January 26th, 2021 | 08:00 CET
HeidelbergCement, Pollux Properties, Aareal Bank: Better than concrete gold
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"[...] Investors from the rest of Asia, in particular, feel comfortable partnering with Hong Lai Huat to invest in an emerging market like Cambodia. [...]" Dylan Ong, General Manager and Executive Director, Hong Lai Huat
HeidelbergCement: Boring but solid
When you build, you need building materials. As the third-largest building materials group, HeidelbergCement is a safe bet. Above all, the Company is not exclusively dependent on developments in Germany but benefits from the global trend. In addition to a solid revenue share of just over 40% in Europe, HeidelbergCement also does business in North America (around 25%) and Asia-Africa (26%). The Company came under pressure in 2020 because of the pandemic and even conceded its long-term outlook. Development in the USA and Asia shows that at least the construction industry got back on track towards the end of the year.
HeidelbergCement's share price today is roughly where it was a year ago. In the meantime, investors have had many opportunities to buy up at favourable prices. For example, if you consider that housing is still in short supply in many metropolitan regions, the outlook for the building materials group from Heidelberg should not be so bad. The trend towards sustainability and the lavish cash injections should also benefit the real estate markets. With the crisis in its home stretch, investors can look at HeidelbergCement. The business is diversified globally and the stock is tradable daily. These qualities alone make it stand out from concrete gold.
Pollux Properties: Real estate in Asia's Switzerland
Not to be compared with the somewhat conservative global conglomerate HeidelbergCement is the real estate company Pollux Properties, from Singapore. The Company invests in real estate and operates as a real estate developer. In total, the Company manages assets worth just under SGD 390 million. These include residential properties but also office buildings or space for retailers. In 2020, Pollux Properties generated revenues of just under SGD 15 million and EBITDA of SGD 7.7 million. Compared to the previous year, earnings increased by a whopping 46%. As the Company states, they also have more than SGD 30 million in cash. On the stock market, Pollux is currently valued at around SGD 90 million.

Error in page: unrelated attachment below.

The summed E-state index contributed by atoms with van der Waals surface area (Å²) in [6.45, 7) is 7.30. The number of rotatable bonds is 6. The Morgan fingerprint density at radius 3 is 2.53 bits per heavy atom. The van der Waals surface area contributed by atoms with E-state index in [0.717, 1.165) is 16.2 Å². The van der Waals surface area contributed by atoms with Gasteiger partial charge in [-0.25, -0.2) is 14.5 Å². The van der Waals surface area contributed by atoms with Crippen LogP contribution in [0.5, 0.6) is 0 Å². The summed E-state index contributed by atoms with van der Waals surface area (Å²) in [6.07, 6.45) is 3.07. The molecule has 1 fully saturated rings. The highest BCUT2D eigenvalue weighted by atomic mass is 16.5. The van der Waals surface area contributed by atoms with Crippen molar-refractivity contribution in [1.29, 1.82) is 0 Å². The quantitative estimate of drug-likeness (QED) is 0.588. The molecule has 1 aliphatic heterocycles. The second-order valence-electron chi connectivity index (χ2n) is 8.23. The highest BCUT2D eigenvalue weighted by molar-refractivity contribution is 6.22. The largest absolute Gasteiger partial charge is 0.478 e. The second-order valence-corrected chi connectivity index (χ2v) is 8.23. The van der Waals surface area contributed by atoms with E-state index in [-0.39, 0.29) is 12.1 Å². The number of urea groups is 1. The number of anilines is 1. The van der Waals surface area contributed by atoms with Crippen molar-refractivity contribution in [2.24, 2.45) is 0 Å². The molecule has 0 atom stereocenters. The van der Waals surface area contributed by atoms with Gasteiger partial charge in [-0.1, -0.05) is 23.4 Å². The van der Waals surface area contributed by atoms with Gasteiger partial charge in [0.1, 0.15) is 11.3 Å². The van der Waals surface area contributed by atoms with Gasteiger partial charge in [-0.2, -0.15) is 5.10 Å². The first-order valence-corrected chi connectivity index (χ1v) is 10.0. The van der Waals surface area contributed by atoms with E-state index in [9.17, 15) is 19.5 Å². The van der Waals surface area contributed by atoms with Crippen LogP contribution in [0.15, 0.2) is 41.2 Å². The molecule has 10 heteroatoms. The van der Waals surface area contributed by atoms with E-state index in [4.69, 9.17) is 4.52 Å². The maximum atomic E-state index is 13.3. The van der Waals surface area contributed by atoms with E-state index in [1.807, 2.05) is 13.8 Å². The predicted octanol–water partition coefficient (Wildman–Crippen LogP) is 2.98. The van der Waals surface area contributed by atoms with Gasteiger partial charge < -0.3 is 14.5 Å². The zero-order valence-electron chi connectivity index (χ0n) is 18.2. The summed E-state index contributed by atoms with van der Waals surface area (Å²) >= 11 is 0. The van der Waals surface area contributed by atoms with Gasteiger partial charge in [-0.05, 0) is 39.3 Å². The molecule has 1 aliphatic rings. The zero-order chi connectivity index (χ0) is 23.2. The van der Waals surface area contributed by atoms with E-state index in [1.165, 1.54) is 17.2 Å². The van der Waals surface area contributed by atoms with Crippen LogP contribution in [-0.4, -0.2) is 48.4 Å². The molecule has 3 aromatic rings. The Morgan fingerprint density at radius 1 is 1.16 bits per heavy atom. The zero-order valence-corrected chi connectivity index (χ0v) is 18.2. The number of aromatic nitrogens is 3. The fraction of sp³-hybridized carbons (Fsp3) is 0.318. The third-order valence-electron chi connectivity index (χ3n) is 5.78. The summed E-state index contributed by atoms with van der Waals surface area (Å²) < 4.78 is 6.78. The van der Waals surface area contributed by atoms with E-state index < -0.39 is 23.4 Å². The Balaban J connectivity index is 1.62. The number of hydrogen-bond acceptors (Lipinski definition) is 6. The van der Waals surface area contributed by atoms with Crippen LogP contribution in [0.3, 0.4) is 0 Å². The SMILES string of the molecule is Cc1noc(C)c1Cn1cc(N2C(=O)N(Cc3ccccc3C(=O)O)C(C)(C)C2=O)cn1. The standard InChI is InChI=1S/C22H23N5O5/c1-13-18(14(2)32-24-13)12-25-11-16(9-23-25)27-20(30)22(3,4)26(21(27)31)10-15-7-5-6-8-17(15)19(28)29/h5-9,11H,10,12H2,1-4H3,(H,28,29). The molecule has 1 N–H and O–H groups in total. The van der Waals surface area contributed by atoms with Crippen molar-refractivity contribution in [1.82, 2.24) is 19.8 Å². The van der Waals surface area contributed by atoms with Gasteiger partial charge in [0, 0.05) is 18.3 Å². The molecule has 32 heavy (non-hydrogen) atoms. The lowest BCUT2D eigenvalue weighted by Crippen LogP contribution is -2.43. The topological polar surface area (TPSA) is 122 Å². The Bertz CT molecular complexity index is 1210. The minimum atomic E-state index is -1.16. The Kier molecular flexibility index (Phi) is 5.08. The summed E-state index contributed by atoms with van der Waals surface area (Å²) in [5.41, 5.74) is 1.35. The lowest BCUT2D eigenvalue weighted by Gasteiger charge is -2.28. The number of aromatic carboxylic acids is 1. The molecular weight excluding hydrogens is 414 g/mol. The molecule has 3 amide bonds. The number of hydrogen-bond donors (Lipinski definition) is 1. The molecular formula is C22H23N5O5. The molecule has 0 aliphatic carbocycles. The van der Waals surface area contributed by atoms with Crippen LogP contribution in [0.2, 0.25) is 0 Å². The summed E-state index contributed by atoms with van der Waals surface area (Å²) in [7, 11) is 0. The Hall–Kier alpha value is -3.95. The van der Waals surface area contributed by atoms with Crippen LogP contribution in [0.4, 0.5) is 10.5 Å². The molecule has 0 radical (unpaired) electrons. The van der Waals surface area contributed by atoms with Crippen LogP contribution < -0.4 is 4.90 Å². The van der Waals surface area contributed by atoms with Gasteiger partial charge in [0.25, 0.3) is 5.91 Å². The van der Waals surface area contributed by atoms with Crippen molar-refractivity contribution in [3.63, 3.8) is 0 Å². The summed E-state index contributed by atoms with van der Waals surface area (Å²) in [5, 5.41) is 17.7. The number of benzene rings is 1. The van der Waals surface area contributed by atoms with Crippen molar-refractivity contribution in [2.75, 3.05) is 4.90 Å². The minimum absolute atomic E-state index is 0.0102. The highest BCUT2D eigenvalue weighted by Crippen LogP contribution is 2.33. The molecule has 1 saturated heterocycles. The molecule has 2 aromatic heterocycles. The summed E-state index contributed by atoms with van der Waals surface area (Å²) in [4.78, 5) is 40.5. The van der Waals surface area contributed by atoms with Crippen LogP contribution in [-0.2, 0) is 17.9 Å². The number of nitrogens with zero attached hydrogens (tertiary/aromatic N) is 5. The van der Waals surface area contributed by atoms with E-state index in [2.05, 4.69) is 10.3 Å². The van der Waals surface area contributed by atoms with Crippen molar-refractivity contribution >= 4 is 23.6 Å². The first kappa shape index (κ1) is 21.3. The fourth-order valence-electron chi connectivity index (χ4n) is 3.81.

Although the share does not catch the eye of many investors at first glance, due to its existence as a penny stock, the value could prove to be promising under certain circumstances. Pollux Properties operates in Singapore and thus benefits from the island state's boom as a hub for the whole of Asia. The city-state is already considered one of the world's wealthiest countries and is often referred to as the Switzerland of Asia. It seems unlikely that the positive development there will ever come to an end - after all, building land and attractive real estate, in particular, are rare. While the share is currently trending sideways in Singapore and Frankfurt, investors can take a closer look at the Company - Pollux Properties is still not very well known.
Aareal Bank: Good name, healthy dividend
Whenever properties change hands, brokers - and banks - rejoice. Aareal Bank is considered a specialist in property financing. In the first half of 2020, the Company made a name for itself with low figures. Due to the pandemic, the Company had to manage risk, which caused profits to melt away. In the meantime, the share price has recovered somewhat, but it is still down just over 30% over the course of a year. Since Aareal Bank operates globally and has a good name in the industry, it should return to growth after the crisis. Those who think long-term can also consider the share thanks to the dividend yield of around 4.9%.
From a chart perspective, the EUR 20 mark could point the way ahead. If the share stabilizes above it, the sideways trend could turn into a flat upward trend. Below EUR 20, on the other hand, there is a risk of a decline towards EUR 15. Even though Aareal Bank and other stocks from the property sector are currently of little interest to short-term investors, the stocks are potential stragglers. Particularly in smaller stocks, such as Pollux, decisions at the corporate level have a more significant impact and can lead to a revaluation even if the overall market is weakening.
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